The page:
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New field guide helps tackle pest animals in a cultural landscape

AN innovative field guide incorporating Indigenous ecological knowledge with contemporary methods of pest animal management is now available free of charge to landholders across the region. Launched today by Mallee Catchment Management Authority (CMA) Chairperson Sharyon Peart, together with members of the local Indigenous community, the field guide helps landholders identify Aboriginal cultural places and appropriate ways for managing pest animals at these sites.

“To date, more than 8,000 individual Aboriginal cultural places have been recorded within the Mallee and, as Victorian law protects all Aboriginal cultural places and objects, it is really important landholders have good, clear guidance on how they can deal with pest animals in culturally sensitive areas,” Ms Peart explained.

“The field guide explains what culturally significant sites are – such as burials, middens and scarred trees – and then works through the various methods for treating rabbits, foxes, pigs and goats in these areas.”

Ms Peart said the field guide was the result of more than 12 months consultation and collaboration with members of the local Indigenous community, under the guidance of the Mallee CMA’s Indigenous Facilitators and the Aboriginal Reference Group.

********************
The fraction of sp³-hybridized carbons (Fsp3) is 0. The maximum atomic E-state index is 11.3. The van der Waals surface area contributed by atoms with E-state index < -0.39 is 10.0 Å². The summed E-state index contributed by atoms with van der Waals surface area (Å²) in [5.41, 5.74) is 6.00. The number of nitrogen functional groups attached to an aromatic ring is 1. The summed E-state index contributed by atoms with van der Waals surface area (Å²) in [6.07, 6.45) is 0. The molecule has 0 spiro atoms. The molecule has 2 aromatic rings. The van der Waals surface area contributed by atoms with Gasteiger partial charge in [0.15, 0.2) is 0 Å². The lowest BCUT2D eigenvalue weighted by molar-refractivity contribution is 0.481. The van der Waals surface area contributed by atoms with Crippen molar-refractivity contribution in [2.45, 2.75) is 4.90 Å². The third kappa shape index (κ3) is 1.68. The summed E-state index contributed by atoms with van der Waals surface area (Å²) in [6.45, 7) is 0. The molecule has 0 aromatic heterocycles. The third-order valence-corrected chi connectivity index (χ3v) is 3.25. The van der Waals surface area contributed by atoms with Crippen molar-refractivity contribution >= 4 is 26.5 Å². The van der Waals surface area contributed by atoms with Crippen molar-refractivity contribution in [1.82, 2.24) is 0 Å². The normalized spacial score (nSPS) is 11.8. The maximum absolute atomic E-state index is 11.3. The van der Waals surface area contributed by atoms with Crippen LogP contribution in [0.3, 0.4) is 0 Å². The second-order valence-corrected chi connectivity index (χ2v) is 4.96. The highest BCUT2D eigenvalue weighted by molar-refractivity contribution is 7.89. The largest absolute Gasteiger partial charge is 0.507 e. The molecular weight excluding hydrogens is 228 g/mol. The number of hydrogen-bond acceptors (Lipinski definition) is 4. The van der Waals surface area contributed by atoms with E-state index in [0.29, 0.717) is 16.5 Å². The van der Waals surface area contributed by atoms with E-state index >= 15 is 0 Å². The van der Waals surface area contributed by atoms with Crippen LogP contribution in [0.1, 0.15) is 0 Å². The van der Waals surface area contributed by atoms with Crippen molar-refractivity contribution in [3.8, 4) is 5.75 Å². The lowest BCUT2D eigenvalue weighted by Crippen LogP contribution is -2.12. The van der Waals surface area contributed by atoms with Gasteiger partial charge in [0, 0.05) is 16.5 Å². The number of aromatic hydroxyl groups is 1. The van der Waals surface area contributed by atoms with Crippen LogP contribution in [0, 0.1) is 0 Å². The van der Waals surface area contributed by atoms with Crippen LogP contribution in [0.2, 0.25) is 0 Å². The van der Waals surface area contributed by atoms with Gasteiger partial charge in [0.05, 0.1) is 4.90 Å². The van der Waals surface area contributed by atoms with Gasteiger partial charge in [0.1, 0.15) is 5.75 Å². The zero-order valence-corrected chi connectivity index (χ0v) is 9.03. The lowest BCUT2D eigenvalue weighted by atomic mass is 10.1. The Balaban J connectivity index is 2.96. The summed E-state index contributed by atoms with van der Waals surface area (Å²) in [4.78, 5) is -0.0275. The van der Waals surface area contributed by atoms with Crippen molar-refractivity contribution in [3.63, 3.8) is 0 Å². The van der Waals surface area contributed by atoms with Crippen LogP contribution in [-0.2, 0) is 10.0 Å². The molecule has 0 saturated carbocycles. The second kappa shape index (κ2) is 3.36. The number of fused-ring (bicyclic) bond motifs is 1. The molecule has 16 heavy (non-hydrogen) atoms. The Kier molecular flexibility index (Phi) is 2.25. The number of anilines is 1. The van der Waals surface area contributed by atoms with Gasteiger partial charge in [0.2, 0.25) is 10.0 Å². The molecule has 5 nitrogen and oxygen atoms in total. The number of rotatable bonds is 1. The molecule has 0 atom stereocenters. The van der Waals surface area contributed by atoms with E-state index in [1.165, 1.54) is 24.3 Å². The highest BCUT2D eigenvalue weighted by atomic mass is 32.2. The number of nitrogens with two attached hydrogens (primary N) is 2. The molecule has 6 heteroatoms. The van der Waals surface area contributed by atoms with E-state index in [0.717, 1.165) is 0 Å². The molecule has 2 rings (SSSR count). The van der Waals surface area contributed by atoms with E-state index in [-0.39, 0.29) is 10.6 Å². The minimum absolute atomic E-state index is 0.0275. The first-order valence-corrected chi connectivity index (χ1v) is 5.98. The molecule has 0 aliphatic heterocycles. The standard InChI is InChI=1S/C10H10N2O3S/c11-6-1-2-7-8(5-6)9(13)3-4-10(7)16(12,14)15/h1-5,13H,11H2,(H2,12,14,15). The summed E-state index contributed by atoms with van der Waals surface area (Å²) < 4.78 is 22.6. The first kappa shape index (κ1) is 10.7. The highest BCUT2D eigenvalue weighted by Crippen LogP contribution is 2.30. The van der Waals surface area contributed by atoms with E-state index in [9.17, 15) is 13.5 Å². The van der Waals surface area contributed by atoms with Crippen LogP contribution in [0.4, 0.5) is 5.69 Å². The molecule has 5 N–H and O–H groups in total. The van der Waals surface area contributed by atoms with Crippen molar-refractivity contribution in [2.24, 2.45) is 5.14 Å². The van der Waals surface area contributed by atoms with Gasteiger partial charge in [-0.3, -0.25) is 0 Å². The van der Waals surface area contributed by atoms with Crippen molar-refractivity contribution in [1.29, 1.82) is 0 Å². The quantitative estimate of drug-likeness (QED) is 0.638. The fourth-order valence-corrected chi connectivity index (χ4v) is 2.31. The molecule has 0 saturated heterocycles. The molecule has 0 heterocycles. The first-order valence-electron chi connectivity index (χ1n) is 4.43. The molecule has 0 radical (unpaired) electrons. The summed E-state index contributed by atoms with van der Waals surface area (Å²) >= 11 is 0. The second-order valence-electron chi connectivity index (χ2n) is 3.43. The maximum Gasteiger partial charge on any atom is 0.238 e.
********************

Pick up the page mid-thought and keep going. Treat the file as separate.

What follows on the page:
“Throughout this project, local Indigenous people have generously shared their knowledge and information, which has been incorporated into this field guide, together with land managers’ expertise in current control methods for pest animals,” she said.

“The result is a field guide that provides practical guidance on how to manage pest animals, while preserving and protecting cultural heritage sites and values in the Mallee.”

The field guide is titled “Land management practices to preserve Aboriginal cultural heritage values – pest animals” and was supported by the Mallee CMA, with funding from the Australian Government.

“The development of this field guide presented an opportunity to continue building partnerships between government agencies, Indigenous stakeholders and the wider community in regard to caring for our natural resources,” Ms Peart said.

“The result is a user-friendly and practical field guide that is already being used by land holders and land managers across the region, including a large number of Landcare groups in the Mallee.

“By working with Indigenous people to create tools such as this field guide, we are working together to take
meaningful steps toward incorporating Indigenous ecological knowledge in looking after our environment.”

Copies of the field guide are available from the Department of Environment and Primary Industries Complex at the corner of Eleventh Street and Koorlong Avenue, Irymple, or by contacting the Mallee CMA on 5051 4377.

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